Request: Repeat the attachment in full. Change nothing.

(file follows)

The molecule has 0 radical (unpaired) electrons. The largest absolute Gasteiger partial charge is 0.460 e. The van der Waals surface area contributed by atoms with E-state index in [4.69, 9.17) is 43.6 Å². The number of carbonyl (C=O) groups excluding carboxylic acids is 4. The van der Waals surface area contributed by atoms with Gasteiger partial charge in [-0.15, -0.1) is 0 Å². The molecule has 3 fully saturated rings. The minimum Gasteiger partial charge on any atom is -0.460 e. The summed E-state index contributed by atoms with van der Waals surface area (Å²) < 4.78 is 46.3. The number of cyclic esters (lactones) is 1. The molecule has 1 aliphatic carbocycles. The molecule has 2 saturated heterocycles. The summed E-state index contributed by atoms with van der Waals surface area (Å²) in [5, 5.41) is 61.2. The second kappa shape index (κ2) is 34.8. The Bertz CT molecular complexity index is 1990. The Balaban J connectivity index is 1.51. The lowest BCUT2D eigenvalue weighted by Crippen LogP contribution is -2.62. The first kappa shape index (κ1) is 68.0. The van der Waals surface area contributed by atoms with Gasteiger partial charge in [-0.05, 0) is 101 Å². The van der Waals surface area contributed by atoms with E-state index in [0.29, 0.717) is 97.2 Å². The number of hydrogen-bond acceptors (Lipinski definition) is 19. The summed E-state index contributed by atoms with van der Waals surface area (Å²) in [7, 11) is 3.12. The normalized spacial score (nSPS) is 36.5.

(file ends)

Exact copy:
The molecule has 0 radical (unpaired) electrons. The largest absolute Gasteiger partial charge is 0.460 e. The van der Waals surface area contributed by atoms with E-state index in [4.69, 9.17) is 43.6 Å². The number of carbonyl (C=O) groups excluding carboxylic acids is 4. The van der Waals surface area contributed by atoms with Gasteiger partial charge in [-0.15, -0.1) is 0 Å². The molecule has 3 fully saturated rings. The minimum Gasteiger partial charge on any atom is -0.460 e. The summed E-state index contributed by atoms with van der Waals surface area (Å²) < 4.78 is 46.3. The number of cyclic esters (lactones) is 1. The molecule has 1 aliphatic carbocycles. The molecule has 2 saturated heterocycles. The summed E-state index contributed by atoms with van der Waals surface area (Å²) in [5, 5.41) is 61.2. The second kappa shape index (κ2) is 34.8. The Bertz CT molecular complexity index is 1990. The Balaban J connectivity index is 1.51. The lowest BCUT2D eigenvalue weighted by Crippen LogP contribution is -2.62. The first kappa shape index (κ1) is 68.0. The van der Waals surface area contributed by atoms with Gasteiger partial charge in [-0.05, 0) is 101 Å². The van der Waals surface area contributed by atoms with E-state index in [0.29, 0.717) is 97.2 Å². The number of hydrogen-bond acceptors (Lipinski definition) is 19. The summed E-state index contributed by atoms with van der Waals surface area (Å²) in [7, 11) is 3.12. The normalized spacial score (nSPS) is 36.5.